Here are some of our local authors and books of local interest. These selections are updated monthly, so be sure to check back!
Forever Wild, Forever Home showcases the 40 yr anniversary of The Wild Animal Sanctuary, home to more than 500 exotic animals, including bears, lions and tigers. It’s a story that has never been told about a place like nowhere else, just 30 miles from Denver. The sanctuary’s wild residents have been rescued from pet homes, circuses, cub petting outfits and roadside zoo. But our story does not end with rescues. Forever Wild, Forever Home highlights the Sanctuary's groundbreaking rehabilitation programs, compassionate care, and unique Mile into the Wild Walkway where each year more than 200,000 sky-high visitors observe these magnificent survivors. Both heartwarming and humorous, this well-researched and timely feel-good book with over 100 color photos honors the nobility of the wild animals who call the Sanctuary their "forever home," and the heroic and gratifying labors of those who care for them. The authors are donating the majority of the proceeds to The Wild Animal Sanctuary.
A reader observed that “Frohlich always adds unforeseen and unexpected twists and turns. You will find each of his books a great read.” Oil and Blood is his latest and the first of a trilogy about the evolution of a family’s corruption. Everything has a beginning, even corruption. It started in New Zealand for the Hatch lineage.
Shadi Ramey is a Boulder based Chef and cultural anthropologist. Her new cookbook, Hemp Can Change the World, is the first cookbook printed on hemp paper. The plant based cookbook features an entirely gluten free and vegan collection of recipes that are all centered around hemp and how the plant can be incorporated into everyday, and special occasion recipes. THIS IS THE FIRST CARBON NEUTRAL BOOK PROJECT!
"A man recounts his long road to spiritual maturity, a journey marked by a gruesome accident, in this memoir.
Trotter had all the worldly trappings of conventional success: wealth and its appurtenances, an accomplished career as an entrepreneur, and a happy family. But he experienced a tedious absence of complete fulfillment, a discontentment he could not comprehensively articulate. In the troubled wake of the author’s divorce, that sense of dissatisfaction intensified, and finally he took the advice of his eldest daughter, Amy, to seek solace and guidance in his Christian faith. Trotter began to read the Bible regularly—he calls it a “central component of my life”—and started to frequent church as well. He even had a mystical experience during a religious retreat, a vision that left him “trembling in awe.” Still, the culminating moment of his spiritual development came in 2012 while he was on a hunting expedition on the plains of South Africa. He was charged and gruesomely mauled by a Cape buffalo, a beast so dangerous it has earned the moniker Black Death. Abrie, the professional hunter leading the safari, subsequently said he saw the author bathed in a column of light and an angel overhead “boxing the horns of the beast.” In his heartfelt book, Trotter, with impressive candor and unabashed emotion, denotes this as his turning point, the event that finalized his utter devotion to God. This lucid story of spiritual enlightenment offers some rich and thought-provoking details that many Christians will find comforting. But ultimately, this is a familiar, even formulaic account of finding God in the detritus of catastrophe. Even the crucial lesson—openness and submission to God and the complete authority of the Bible—won’t surprise believers or persuade skeptics. In addition, the author writes with a self-confidence that rules out philosophical circumspection: “Why can’t we experience the Kingdom of Heaven on Earth as Jesus asked us to pray in the Lord’s Prayer? The answer is, of course, we can.”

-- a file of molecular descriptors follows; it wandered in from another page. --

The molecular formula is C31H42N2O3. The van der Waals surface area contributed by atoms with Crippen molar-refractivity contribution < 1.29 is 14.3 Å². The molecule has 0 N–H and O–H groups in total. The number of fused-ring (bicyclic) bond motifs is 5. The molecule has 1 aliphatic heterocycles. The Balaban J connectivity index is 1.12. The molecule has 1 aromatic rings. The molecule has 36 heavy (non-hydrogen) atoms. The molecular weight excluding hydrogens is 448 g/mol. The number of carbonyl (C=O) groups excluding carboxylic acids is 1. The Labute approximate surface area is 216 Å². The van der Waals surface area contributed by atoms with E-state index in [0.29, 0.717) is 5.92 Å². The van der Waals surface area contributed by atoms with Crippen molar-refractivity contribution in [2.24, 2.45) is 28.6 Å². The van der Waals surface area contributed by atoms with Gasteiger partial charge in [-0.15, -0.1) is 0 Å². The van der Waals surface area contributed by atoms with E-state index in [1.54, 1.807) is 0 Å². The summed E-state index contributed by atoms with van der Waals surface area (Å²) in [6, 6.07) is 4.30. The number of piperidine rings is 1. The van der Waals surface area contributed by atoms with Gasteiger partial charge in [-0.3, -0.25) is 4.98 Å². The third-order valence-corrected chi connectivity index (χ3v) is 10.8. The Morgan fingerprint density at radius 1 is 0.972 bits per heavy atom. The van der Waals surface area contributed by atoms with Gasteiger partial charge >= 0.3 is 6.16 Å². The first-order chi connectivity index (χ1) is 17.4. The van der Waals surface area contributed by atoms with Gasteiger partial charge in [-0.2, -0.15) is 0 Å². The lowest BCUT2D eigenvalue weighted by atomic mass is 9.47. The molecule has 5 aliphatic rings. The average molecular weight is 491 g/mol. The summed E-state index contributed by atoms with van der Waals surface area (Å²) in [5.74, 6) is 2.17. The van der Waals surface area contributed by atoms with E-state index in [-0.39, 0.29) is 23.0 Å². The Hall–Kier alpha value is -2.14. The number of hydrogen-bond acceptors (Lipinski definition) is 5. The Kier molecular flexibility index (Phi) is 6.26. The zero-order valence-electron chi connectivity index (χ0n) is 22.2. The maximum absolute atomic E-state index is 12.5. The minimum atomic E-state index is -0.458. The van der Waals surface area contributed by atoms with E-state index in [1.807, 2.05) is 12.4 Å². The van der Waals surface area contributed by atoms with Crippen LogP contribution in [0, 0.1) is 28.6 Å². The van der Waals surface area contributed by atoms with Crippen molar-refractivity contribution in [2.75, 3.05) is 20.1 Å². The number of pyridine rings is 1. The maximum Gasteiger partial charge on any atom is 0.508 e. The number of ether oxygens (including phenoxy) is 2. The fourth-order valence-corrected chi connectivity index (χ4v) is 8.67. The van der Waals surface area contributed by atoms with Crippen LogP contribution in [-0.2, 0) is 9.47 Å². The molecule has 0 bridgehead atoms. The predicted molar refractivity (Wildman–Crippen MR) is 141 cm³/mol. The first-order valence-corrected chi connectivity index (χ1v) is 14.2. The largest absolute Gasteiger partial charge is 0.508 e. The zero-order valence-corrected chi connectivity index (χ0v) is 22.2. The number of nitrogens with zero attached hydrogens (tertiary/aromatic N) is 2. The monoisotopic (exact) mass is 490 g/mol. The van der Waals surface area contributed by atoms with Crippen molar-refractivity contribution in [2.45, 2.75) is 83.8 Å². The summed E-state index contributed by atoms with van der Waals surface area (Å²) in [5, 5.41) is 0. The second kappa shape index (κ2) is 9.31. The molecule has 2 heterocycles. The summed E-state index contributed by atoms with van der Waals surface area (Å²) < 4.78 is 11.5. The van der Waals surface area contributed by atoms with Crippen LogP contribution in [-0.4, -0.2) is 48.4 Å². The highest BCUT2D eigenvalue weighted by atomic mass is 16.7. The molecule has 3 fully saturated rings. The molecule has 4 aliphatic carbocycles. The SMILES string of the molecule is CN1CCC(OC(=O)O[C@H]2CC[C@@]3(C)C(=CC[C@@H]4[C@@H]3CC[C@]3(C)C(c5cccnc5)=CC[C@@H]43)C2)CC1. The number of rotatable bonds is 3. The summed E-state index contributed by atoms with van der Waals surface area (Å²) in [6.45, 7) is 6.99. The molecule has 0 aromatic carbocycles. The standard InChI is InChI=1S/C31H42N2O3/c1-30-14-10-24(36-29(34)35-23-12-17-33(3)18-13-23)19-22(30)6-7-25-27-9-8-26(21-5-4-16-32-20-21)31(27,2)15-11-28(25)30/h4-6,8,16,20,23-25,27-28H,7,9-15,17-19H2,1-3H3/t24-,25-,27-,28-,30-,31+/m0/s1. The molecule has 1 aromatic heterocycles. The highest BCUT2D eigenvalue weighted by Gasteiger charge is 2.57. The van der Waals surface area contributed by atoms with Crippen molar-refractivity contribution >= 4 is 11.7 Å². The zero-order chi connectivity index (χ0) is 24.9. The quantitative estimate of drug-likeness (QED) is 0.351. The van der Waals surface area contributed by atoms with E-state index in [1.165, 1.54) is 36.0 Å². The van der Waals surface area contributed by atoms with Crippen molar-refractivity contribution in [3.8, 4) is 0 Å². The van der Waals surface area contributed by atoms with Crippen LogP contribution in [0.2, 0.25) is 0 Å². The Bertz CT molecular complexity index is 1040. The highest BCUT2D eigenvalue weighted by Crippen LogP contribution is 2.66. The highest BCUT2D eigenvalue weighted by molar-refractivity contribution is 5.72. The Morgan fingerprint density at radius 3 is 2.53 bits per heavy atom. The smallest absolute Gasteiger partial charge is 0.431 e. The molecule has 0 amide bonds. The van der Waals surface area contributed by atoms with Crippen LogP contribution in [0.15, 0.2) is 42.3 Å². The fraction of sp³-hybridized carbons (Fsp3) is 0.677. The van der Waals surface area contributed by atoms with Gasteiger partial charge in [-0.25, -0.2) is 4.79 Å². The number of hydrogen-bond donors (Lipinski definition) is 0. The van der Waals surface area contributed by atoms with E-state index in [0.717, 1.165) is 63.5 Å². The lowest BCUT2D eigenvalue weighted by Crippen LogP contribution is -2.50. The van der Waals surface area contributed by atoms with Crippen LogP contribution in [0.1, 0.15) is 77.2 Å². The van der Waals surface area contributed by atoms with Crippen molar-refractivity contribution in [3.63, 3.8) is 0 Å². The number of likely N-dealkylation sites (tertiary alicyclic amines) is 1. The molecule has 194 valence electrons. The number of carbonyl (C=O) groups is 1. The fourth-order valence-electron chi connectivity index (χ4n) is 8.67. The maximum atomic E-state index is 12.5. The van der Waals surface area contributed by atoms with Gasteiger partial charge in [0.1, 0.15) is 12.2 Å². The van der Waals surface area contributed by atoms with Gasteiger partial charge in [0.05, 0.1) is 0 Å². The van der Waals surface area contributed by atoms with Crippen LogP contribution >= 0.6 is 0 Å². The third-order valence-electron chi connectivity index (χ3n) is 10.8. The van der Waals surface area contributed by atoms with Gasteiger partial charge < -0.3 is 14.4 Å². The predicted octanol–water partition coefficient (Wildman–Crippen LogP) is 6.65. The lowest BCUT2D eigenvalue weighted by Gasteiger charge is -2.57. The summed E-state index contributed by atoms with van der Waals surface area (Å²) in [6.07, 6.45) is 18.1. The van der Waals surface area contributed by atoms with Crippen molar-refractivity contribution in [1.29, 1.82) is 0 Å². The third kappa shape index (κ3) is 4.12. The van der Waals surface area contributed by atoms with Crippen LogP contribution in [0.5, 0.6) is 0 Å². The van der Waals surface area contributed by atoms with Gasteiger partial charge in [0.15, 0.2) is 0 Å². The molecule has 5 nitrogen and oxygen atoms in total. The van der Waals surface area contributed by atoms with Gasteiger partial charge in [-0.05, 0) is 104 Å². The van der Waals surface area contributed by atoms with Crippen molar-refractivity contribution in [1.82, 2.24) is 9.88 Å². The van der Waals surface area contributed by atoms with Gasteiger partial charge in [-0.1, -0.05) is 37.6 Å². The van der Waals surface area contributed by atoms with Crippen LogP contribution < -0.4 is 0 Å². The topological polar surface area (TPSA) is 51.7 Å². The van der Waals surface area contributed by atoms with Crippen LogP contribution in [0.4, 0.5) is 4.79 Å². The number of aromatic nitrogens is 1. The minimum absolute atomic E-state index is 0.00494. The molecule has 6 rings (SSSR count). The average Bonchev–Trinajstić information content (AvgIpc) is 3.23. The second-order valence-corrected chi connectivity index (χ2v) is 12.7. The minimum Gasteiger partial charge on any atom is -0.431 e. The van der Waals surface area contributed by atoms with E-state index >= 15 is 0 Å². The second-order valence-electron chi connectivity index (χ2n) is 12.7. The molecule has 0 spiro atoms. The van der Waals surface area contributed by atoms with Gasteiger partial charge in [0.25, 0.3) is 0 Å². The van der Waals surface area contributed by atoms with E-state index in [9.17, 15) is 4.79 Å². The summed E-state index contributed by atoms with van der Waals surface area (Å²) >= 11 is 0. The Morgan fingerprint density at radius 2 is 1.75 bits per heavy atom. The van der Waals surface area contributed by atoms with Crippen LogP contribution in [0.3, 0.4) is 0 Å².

A frank but familiar account of an extensive spiritual odyssey."--Kirkus Review 2021
A mix of fairness, beauty and playfulness is the ground, the qualities that governed the work and lives of Albert Einstein and Niels Bohr. For thirty years Len Barron has shared these qualities with students, scientists, parents and teachers. An Einstein/Bohr thought: It is not coincidental that parents and teachers share the same job-to foster trust. When that quality is well seeded all manner of wonder and affection abound.
In this irreverent and intimate memoir on living with terminal illness, psychotherapist Teri Dillion reminds us of the impermanent blessings of embodiment and how to carve healing out of even life’s roughest blows. An early reviewer warned, “good luck putting this book down once you pick it up.”
When a rock guitarist gives a ride to a beautiful stranded fan, they connect in an unexpected intense way. Five years later, haunted by her memory, he tries to find her. The romance is renewed but threatened by a brother, a boyfriend, a jilted ex, and an edgy mad woman. It's a story of love lost and found told with honesty and wit and set to music.
Filbert finds it hard to make friends because he's different. He also loves to dance, but he dances at night and wakes the other flamingos. If only he could find someone to dance the Flamingo Flutter with. Then Filbert meets a Canada goose and decides Canada might be a good place to find a friend. As he leaves behind his sunny Florida home and travels north, Filbert’s adventure teaches him the true meaning of friendship.